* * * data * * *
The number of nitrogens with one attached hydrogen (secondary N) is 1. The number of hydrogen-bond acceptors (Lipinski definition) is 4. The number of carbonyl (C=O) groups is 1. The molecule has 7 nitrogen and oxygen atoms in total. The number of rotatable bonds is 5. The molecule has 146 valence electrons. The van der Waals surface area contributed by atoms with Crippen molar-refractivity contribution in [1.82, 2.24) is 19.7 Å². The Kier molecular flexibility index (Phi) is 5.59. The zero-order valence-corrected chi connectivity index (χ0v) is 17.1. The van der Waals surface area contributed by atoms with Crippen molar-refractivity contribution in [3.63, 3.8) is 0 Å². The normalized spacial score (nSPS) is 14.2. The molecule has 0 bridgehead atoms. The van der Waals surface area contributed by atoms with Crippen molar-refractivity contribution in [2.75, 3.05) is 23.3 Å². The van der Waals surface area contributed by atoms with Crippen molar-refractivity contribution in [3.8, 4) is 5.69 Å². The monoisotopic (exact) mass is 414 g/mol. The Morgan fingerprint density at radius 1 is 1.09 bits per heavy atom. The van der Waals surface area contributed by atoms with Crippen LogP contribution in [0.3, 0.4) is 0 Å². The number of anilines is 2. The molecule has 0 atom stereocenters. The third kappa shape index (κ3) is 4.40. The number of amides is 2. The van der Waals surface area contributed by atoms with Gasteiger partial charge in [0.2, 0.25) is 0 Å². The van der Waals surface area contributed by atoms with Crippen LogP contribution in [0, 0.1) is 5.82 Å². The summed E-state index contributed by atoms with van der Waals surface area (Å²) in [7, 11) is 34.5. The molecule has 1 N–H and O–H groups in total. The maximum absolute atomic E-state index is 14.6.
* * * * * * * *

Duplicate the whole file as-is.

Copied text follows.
The number of nitrogens with one attached hydrogen (secondary N) is 1. The number of hydrogen-bond acceptors (Lipinski definition) is 4. The number of carbonyl (C=O) groups is 1. The molecule has 7 nitrogen and oxygen atoms in total. The number of rotatable bonds is 5. The molecule has 146 valence electrons. The van der Waals surface area contributed by atoms with Crippen molar-refractivity contribution in [1.82, 2.24) is 19.7 Å². The Kier molecular flexibility index (Phi) is 5.59. The zero-order valence-corrected chi connectivity index (χ0v) is 17.1. The van der Waals surface area contributed by atoms with Crippen molar-refractivity contribution in [3.63, 3.8) is 0 Å². The normalized spacial score (nSPS) is 14.2. The molecule has 0 bridgehead atoms. The van der Waals surface area contributed by atoms with Crippen molar-refractivity contribution in [2.75, 3.05) is 23.3 Å². The van der Waals surface area contributed by atoms with Crippen molar-refractivity contribution in [3.8, 4) is 5.69 Å². The monoisotopic (exact) mass is 414 g/mol. The Morgan fingerprint density at radius 1 is 1.09 bits per heavy atom. The van der Waals surface area contributed by atoms with Crippen LogP contribution in [0.3, 0.4) is 0 Å². The number of anilines is 2. The molecule has 0 atom stereocenters. The third kappa shape index (κ3) is 4.40. The number of amides is 2. The van der Waals surface area contributed by atoms with Gasteiger partial charge in [0.2, 0.25) is 0 Å². The van der Waals surface area contributed by atoms with Crippen LogP contribution in [0, 0.1) is 5.82 Å². The summed E-state index contributed by atoms with van der Waals surface area (Å²) in [7, 11) is 34.5. The molecule has 1 N–H and O–H groups in total. The maximum absolute atomic E-state index is 14.6.